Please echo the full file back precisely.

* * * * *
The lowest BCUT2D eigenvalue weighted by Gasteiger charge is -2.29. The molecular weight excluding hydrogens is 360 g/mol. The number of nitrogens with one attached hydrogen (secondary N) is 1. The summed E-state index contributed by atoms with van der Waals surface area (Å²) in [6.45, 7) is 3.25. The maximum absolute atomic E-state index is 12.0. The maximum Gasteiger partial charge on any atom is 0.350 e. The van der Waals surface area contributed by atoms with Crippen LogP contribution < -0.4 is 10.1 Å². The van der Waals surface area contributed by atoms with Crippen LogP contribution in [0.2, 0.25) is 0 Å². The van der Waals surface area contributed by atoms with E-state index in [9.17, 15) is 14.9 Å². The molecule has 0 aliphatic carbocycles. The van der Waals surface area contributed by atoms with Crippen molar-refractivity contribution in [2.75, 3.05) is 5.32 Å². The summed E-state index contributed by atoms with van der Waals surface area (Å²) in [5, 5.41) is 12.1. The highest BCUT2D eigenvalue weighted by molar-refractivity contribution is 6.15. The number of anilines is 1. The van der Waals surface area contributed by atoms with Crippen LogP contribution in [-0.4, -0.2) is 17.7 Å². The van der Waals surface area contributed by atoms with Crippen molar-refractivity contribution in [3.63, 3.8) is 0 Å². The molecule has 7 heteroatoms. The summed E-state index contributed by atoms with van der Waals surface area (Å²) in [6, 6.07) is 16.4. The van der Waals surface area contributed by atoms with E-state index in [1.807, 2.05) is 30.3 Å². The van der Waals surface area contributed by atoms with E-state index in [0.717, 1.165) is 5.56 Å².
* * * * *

The lowest BCUT2D eigenvalue weighted by Gasteiger charge is -2.29. The molecular weight excluding hydrogens is 360 g/mol. The number of nitrogens with one attached hydrogen (secondary N) is 1. The summed E-state index contributed by atoms with van der Waals surface area (Å²) in [6.45, 7) is 3.25. The maximum absolute atomic E-state index is 12.0. The maximum Gasteiger partial charge on any atom is 0.350 e. The van der Waals surface area contributed by atoms with Crippen LogP contribution < -0.4 is 10.1 Å². The van der Waals surface area contributed by atoms with Crippen LogP contribution in [0.2, 0.25) is 0 Å². The van der Waals surface area contributed by atoms with E-state index in [9.17, 15) is 14.9 Å². The molecule has 0 aliphatic carbocycles. The van der Waals surface area contributed by atoms with Crippen molar-refractivity contribution in [2.75, 3.05) is 5.32 Å². The summed E-state index contributed by atoms with van der Waals surface area (Å²) in [5, 5.41) is 12.1. The highest BCUT2D eigenvalue weighted by molar-refractivity contribution is 6.15. The number of anilines is 1. The van der Waals surface area contributed by atoms with Crippen LogP contribution in [-0.4, -0.2) is 17.7 Å². The van der Waals surface area contributed by atoms with Crippen molar-refractivity contribution in [3.63, 3.8) is 0 Å². The molecule has 7 heteroatoms. The summed E-state index contributed by atoms with van der Waals surface area (Å²) in [6, 6.07) is 16.4. The van der Waals surface area contributed by atoms with E-state index in [1.807, 2.05) is 30.3 Å². The van der Waals surface area contributed by atoms with E-state index in [0.717, 1.165) is 5.56 Å².